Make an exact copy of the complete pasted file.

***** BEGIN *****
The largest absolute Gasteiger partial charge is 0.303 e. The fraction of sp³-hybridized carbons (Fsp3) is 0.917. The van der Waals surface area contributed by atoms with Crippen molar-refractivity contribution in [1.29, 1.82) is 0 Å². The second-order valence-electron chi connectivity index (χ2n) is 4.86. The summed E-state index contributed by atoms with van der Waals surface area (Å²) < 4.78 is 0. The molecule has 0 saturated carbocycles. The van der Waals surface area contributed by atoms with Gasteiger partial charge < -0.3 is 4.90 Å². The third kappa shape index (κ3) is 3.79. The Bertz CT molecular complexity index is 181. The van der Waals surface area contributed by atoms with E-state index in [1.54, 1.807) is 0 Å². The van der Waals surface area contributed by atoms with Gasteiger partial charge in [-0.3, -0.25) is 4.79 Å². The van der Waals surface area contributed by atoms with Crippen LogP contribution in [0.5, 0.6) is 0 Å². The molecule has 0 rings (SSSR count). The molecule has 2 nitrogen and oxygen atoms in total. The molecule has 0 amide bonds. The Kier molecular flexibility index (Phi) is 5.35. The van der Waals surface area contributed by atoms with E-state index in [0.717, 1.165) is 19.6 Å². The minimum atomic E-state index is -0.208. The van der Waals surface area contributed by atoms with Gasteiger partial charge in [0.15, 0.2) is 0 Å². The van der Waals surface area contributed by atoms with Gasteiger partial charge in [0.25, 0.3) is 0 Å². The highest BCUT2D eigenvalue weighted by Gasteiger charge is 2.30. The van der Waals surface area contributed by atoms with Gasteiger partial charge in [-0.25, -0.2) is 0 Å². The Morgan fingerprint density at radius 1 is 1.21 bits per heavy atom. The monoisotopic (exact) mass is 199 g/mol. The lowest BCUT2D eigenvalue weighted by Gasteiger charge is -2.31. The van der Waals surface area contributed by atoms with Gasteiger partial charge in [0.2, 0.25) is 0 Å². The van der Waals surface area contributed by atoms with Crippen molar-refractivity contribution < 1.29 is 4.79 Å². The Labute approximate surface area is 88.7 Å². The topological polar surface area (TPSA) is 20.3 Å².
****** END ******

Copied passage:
The largest absolute Gasteiger partial charge is 0.303 e. The fraction of sp³-hybridized carbons (Fsp3) is 0.917. The van der Waals surface area contributed by atoms with Crippen molar-refractivity contribution in [1.29, 1.82) is 0 Å². The second-order valence-electron chi connectivity index (χ2n) is 4.86. The summed E-state index contributed by atoms with van der Waals surface area (Å²) < 4.78 is 0. The molecule has 0 saturated carbocycles. The van der Waals surface area contributed by atoms with Gasteiger partial charge < -0.3 is 4.90 Å². The third kappa shape index (κ3) is 3.79. The Bertz CT molecular complexity index is 181. The van der Waals surface area contributed by atoms with E-state index in [1.54, 1.807) is 0 Å². The van der Waals surface area contributed by atoms with Gasteiger partial charge in [-0.3, -0.25) is 4.79 Å². The van der Waals surface area contributed by atoms with Crippen LogP contribution in [0.5, 0.6) is 0 Å². The molecule has 0 rings (SSSR count). The molecule has 2 nitrogen and oxygen atoms in total. The molecule has 0 amide bonds. The Kier molecular flexibility index (Phi) is 5.35. The van der Waals surface area contributed by atoms with E-state index in [0.717, 1.165) is 19.6 Å². The minimum atomic E-state index is -0.208. The van der Waals surface area contributed by atoms with Gasteiger partial charge in [0.15, 0.2) is 0 Å². The van der Waals surface area contributed by atoms with Gasteiger partial charge in [0.25, 0.3) is 0 Å². The highest BCUT2D eigenvalue weighted by Gasteiger charge is 2.30. The van der Waals surface area contributed by atoms with Gasteiger partial charge in [-0.25, -0.2) is 0 Å². The Morgan fingerprint density at radius 1 is 1.21 bits per heavy atom. The monoisotopic (exact) mass is 199 g/mol. The lowest BCUT2D eigenvalue weighted by Gasteiger charge is -2.31. The van der Waals surface area contributed by atoms with Gasteiger partial charge in [0.2, 0.25) is 0 Å². The van der Waals surface area contributed by atoms with Crippen molar-refractivity contribution < 1.29 is 4.79 Å². The Labute approximate surface area is 88.7 Å². The topological polar surface area (TPSA) is 20.3 Å².